Most of us have a local patch near home where we walk and know well. Our green is a well-manicured area where children play, and all ages play football in winter and cricket in summer. Just a short distance across the road from the green is ‘my patch’. Like the green itself, it's common land, but this area has been mostly left to its own devices for generations, and is now fast reverting to woodland.
Until about a decade ago there were areas of scrub and open grassland here containing lovely wildlife features. Gorse and wildflowers attracted birds, butterflies, lots of bees, and a few small trees added to the variety of wildlife in our village. A couple of local community council do-gooders thought differently, and decided it would be a good idea to create more baron green open spaces. They removed the scrub, mowed the ground incessantly, and canalised the little stream to drain the land. It was of course a thankless task, and in the end they gave up. Nature abhors a vacuum, and in no time at all the wildflowers and scrub returned, the drainage tiles they used were crushed and blocked, and we have the birds and bees back again.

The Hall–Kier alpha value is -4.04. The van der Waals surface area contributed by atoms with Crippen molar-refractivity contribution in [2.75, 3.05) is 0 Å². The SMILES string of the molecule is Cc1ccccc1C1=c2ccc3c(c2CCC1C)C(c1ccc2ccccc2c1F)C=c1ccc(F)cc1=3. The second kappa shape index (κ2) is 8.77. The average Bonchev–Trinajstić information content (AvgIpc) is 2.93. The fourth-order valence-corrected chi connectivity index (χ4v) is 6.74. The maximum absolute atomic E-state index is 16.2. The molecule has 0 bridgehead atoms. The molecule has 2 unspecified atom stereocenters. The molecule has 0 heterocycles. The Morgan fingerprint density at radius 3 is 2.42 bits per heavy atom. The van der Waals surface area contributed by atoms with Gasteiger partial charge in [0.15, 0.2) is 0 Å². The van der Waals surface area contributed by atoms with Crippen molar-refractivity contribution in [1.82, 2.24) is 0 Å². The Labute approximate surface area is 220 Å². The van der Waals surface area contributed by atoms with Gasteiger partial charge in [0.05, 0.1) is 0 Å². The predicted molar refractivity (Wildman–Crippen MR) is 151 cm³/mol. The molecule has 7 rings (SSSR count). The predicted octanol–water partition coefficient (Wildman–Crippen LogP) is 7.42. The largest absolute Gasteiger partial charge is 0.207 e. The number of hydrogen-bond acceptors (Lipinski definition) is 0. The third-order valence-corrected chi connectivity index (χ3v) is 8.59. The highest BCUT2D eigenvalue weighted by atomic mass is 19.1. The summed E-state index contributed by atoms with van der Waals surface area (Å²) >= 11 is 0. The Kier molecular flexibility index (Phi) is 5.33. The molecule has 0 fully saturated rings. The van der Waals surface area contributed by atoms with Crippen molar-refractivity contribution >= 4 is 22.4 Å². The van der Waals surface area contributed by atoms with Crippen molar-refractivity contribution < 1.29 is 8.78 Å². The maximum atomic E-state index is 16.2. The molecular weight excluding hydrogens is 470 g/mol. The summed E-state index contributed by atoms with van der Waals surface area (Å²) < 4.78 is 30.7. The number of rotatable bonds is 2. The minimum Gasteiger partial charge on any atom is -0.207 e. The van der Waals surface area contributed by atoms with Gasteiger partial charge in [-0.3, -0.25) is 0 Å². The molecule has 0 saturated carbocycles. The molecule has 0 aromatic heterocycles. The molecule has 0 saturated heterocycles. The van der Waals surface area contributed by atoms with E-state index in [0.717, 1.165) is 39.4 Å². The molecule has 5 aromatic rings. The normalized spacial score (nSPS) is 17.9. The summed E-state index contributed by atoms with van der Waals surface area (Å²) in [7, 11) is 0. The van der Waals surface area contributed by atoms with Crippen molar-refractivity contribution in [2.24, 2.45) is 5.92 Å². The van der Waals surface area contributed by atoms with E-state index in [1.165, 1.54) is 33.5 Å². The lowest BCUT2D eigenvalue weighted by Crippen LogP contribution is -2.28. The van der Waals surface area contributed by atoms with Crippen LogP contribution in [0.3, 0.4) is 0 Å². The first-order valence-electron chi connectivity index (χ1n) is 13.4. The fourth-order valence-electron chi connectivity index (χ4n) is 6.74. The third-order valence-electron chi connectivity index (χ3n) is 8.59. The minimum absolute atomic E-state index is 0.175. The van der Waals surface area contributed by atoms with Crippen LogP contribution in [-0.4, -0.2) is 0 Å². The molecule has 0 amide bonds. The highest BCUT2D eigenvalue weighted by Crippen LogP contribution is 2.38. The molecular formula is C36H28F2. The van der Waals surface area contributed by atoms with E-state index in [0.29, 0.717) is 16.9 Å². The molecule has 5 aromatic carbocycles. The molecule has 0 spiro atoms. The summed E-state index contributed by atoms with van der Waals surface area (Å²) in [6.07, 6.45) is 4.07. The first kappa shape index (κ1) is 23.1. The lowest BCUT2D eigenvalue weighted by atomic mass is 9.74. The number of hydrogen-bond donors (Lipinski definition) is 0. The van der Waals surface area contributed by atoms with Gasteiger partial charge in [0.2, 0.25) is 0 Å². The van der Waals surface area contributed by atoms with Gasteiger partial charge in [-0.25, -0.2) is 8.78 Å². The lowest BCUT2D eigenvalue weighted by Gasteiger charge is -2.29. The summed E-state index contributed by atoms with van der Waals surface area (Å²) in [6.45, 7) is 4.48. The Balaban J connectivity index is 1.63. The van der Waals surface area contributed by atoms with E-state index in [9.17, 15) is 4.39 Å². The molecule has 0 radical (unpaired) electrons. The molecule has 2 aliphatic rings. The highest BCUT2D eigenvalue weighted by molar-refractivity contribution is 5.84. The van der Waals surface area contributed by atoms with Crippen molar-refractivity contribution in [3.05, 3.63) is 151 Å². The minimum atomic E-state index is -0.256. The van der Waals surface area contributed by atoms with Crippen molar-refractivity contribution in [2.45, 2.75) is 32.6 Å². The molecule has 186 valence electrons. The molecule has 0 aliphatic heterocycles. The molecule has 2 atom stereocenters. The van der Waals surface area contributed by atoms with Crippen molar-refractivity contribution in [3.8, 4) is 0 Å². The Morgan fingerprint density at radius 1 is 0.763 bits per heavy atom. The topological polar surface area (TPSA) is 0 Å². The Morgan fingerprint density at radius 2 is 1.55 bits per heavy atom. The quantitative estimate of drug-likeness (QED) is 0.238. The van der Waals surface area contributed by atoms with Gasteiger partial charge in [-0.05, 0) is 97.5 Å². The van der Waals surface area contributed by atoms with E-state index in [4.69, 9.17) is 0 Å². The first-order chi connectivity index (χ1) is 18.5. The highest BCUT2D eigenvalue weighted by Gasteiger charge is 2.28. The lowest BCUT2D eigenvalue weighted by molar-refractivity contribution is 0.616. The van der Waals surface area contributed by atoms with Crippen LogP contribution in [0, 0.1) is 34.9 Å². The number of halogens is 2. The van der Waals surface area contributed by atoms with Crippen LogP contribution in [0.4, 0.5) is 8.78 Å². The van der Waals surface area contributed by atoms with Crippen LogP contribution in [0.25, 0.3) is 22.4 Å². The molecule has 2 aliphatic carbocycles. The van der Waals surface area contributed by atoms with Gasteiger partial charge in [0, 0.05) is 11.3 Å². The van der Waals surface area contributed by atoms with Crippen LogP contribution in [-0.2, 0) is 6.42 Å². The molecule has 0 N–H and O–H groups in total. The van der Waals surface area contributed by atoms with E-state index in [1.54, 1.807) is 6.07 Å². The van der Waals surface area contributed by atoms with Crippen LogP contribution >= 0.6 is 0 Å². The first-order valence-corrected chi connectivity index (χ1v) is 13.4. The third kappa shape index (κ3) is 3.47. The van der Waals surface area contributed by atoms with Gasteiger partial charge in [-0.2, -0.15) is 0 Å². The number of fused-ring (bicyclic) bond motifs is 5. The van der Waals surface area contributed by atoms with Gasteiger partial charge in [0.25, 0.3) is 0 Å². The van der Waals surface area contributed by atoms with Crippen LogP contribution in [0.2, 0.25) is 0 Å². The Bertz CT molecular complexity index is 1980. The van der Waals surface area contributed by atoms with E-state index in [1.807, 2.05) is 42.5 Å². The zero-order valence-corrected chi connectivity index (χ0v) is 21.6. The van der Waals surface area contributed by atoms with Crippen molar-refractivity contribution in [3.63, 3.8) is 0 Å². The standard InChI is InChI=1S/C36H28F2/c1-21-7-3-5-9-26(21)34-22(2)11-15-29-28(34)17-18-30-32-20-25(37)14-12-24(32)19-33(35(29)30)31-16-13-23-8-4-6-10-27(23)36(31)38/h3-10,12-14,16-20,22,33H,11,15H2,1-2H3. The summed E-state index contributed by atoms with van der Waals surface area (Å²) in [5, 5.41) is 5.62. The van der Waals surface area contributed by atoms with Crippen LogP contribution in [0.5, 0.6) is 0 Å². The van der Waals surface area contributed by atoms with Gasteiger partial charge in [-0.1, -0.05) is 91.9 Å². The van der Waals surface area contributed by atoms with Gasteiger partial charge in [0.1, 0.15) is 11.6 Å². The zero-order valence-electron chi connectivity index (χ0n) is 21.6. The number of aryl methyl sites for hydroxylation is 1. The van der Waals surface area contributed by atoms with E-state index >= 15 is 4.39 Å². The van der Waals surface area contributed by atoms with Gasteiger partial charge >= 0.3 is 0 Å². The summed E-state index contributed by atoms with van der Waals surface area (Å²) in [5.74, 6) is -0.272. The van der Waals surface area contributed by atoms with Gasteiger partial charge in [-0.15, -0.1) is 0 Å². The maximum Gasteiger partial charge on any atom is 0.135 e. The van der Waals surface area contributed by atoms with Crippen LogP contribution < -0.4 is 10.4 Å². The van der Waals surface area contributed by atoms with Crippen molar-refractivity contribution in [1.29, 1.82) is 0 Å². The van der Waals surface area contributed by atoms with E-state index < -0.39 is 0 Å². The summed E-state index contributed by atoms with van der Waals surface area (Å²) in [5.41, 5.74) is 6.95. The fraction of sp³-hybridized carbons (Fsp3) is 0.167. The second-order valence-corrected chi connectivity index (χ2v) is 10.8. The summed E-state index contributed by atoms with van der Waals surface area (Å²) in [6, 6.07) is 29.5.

Walking through my patch this evening I’m struck by the size and density of the trees. Nature is taking its course quickly, and already this part of the common resembles mature woodland. Massive sycamores reach skywards, and there are oaks, horse chestnuts and willows getting ever taller by the year. The damp understory is lush with bramble and bracken, and buzzes with hoverflies. There are a few white butterflies too, and a late breeding blackbird comes close with a beak full of food for young I can hear in the undergrowth. The beautiful soft dappled light catches just the tops of willow herbs and foxgloves, playing tricks on the eye. It was not like this a decade ago, and I know my patch will be mostly mature woodland before very long.